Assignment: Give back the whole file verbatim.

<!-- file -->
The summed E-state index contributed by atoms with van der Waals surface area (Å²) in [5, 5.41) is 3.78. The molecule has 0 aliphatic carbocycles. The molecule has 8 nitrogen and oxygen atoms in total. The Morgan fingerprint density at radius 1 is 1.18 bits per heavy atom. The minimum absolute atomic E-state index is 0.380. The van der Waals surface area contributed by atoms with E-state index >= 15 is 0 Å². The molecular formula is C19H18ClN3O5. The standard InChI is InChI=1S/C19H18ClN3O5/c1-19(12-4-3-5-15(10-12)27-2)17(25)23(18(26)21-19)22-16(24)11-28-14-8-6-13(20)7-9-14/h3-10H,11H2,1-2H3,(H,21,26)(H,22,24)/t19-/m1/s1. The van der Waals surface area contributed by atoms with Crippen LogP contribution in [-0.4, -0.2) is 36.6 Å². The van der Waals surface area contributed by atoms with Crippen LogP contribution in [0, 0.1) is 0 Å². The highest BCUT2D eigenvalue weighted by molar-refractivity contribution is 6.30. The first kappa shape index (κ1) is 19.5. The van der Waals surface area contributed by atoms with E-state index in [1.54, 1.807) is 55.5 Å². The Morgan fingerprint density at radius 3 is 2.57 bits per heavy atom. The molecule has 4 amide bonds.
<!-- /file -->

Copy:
The summed E-state index contributed by atoms with van der Waals surface area (Å²) in [5, 5.41) is 3.78. The molecule has 0 aliphatic carbocycles. The molecule has 8 nitrogen and oxygen atoms in total. The Morgan fingerprint density at radius 1 is 1.18 bits per heavy atom. The minimum absolute atomic E-state index is 0.380. The van der Waals surface area contributed by atoms with E-state index >= 15 is 0 Å². The molecular formula is C19H18ClN3O5. The standard InChI is InChI=1S/C19H18ClN3O5/c1-19(12-4-3-5-15(10-12)27-2)17(25)23(18(26)21-19)22-16(24)11-28-14-8-6-13(20)7-9-14/h3-10H,11H2,1-2H3,(H,21,26)(H,22,24)/t19-/m1/s1. The van der Waals surface area contributed by atoms with Crippen LogP contribution in [-0.4, -0.2) is 36.6 Å². The van der Waals surface area contributed by atoms with Crippen LogP contribution in [0, 0.1) is 0 Å². The highest BCUT2D eigenvalue weighted by molar-refractivity contribution is 6.30. The first kappa shape index (κ1) is 19.5. The van der Waals surface area contributed by atoms with E-state index in [1.54, 1.807) is 55.5 Å². The Morgan fingerprint density at radius 3 is 2.57 bits per heavy atom. The molecule has 4 amide bonds.